While animals in myths sometimes provide human beings with the gifts of fire, water, or the sun or moon, they also prove to be helpful in many other ways. Among Africa’s Bambara people, the divine Antelope is the culture hero who teaches the people how to practice agriculture. In one of the stories of Rome’s founding, the infant twins Romulus and Remus are protected and nourished by a mother wolf and a helpful bird. The hero of the Ramayana, the ancient Indian epic, calls upon an army of monkeys led by Hanuman, their chief, to help him find his imprisoned wife and free her from her captors. In Norse tradition, Audhumla the Cow plays a part in the unfolding of creation by licking away the ice that covers Buri, grandfather of Odin and the other gods. Animals also lend their assistance in creation stories from North America. In the Iroquois tale of the earth-diver, birds break Sky Woman’s fall as she tumbles from the hole in the sky, and Turtle offers his back as a place for her to land. Then, while Sky Woman rests safely atop the waters, Muskrat, Beaver, and Otter dive into the depths of the primal sea in search of the grain of sand that will become the earth. Animals indeed serve as the earth-divers in almost all the Native American myths that feature this motif, and in many of the emergence tales it is Spider Woman who guides the people during their long journey from the depths of the underworld.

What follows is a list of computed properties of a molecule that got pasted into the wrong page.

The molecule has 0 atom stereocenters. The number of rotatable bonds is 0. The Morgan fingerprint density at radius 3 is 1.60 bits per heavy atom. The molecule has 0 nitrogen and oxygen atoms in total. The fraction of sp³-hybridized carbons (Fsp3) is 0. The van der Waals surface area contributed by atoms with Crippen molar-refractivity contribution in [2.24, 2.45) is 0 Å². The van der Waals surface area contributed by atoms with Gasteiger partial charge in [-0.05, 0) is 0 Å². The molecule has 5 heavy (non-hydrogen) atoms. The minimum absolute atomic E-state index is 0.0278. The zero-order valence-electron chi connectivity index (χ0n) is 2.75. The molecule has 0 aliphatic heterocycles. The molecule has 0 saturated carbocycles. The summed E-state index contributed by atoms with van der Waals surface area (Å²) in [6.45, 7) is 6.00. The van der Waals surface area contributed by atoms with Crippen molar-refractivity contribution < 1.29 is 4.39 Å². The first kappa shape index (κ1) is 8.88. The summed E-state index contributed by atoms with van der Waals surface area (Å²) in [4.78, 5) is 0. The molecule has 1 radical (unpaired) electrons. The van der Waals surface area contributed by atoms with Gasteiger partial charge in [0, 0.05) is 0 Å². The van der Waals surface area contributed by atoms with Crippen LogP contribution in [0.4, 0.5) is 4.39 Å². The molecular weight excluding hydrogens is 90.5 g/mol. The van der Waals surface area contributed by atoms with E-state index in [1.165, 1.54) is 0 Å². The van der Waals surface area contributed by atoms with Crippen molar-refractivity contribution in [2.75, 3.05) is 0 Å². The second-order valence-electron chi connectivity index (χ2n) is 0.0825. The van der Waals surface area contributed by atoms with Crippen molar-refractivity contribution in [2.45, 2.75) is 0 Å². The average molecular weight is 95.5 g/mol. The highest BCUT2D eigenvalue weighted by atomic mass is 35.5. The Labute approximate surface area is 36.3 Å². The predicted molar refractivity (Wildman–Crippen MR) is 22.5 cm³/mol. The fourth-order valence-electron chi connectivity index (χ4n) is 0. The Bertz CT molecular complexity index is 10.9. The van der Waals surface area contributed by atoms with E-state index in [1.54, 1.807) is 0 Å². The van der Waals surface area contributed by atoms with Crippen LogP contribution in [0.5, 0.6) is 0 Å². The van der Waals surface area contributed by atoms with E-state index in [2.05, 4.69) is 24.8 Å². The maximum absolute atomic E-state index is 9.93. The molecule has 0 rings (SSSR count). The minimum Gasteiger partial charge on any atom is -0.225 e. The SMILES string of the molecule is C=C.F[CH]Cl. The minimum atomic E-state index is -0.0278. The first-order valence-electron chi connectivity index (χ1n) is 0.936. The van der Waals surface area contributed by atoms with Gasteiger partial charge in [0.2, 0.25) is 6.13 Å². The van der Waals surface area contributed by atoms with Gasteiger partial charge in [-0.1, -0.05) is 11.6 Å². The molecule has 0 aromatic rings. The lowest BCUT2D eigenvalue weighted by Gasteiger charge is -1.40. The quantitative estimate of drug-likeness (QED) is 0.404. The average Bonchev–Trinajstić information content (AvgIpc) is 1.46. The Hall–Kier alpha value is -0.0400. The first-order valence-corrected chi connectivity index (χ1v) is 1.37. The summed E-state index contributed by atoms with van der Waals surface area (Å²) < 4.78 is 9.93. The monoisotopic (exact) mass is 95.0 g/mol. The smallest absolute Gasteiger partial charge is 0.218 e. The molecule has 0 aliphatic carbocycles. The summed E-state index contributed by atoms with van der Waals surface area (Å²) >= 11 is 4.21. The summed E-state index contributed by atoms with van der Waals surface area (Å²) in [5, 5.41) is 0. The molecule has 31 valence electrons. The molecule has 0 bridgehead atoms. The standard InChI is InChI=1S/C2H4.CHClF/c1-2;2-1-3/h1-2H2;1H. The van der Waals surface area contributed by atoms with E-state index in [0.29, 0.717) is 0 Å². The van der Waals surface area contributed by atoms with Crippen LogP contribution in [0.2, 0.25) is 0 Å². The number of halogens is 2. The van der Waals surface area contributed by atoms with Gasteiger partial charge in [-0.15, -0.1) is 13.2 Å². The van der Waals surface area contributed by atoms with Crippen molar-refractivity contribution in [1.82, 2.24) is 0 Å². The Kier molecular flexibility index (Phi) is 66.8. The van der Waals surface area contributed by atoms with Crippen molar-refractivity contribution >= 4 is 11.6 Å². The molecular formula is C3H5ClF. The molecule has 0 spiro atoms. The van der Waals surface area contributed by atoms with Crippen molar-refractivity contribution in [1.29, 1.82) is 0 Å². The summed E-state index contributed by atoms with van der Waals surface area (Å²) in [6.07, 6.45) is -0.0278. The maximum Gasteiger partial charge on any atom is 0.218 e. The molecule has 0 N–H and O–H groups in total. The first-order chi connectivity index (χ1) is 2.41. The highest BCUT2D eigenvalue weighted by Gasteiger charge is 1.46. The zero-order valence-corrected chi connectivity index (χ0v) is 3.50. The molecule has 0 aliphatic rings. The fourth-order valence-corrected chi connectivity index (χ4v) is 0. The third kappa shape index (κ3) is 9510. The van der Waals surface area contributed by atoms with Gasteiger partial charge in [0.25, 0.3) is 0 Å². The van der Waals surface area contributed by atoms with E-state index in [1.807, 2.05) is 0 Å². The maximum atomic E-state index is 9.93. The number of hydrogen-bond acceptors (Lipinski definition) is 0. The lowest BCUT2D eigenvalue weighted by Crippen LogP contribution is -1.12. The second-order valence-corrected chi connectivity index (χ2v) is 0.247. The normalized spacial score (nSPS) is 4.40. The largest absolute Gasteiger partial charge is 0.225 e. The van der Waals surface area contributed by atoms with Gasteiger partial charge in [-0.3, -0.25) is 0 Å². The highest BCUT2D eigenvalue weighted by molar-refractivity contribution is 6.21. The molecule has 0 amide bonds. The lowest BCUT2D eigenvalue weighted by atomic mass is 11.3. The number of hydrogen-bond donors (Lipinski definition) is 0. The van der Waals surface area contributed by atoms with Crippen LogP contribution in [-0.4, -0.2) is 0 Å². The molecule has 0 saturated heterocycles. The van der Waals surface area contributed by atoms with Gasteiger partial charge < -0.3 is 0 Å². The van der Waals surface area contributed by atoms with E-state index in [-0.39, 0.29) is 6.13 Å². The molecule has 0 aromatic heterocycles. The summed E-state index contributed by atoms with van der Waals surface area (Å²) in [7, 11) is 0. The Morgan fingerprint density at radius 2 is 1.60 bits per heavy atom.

In many myths the creation of human beings follows that of the animals that are therefore regarded as the first inhabitants of the earth. In most Native American accounts, for example, the “animal people” are already present when human beings appear among them. Animals often assist in the process of people’s creation or in fact give birth to them. It is not surprising, therefore, that Native American myths emphasize human beings’ kinship with the animal kingdom and frequently describe the period just after creation as a time when animals and human beings live together as one people and share a common tongue. Even though the lives of people and animals become differentiated from one another when they can no longer speak the same language, the kinship between them is expressed in Native Americans’ practice of treating all animals with respect and in recognizing special relationships with particular animals through membership in clans. In myth, the ancient kinship is reflected in numerous stories wherein people and animals readily assume each other’s forms or marry one another.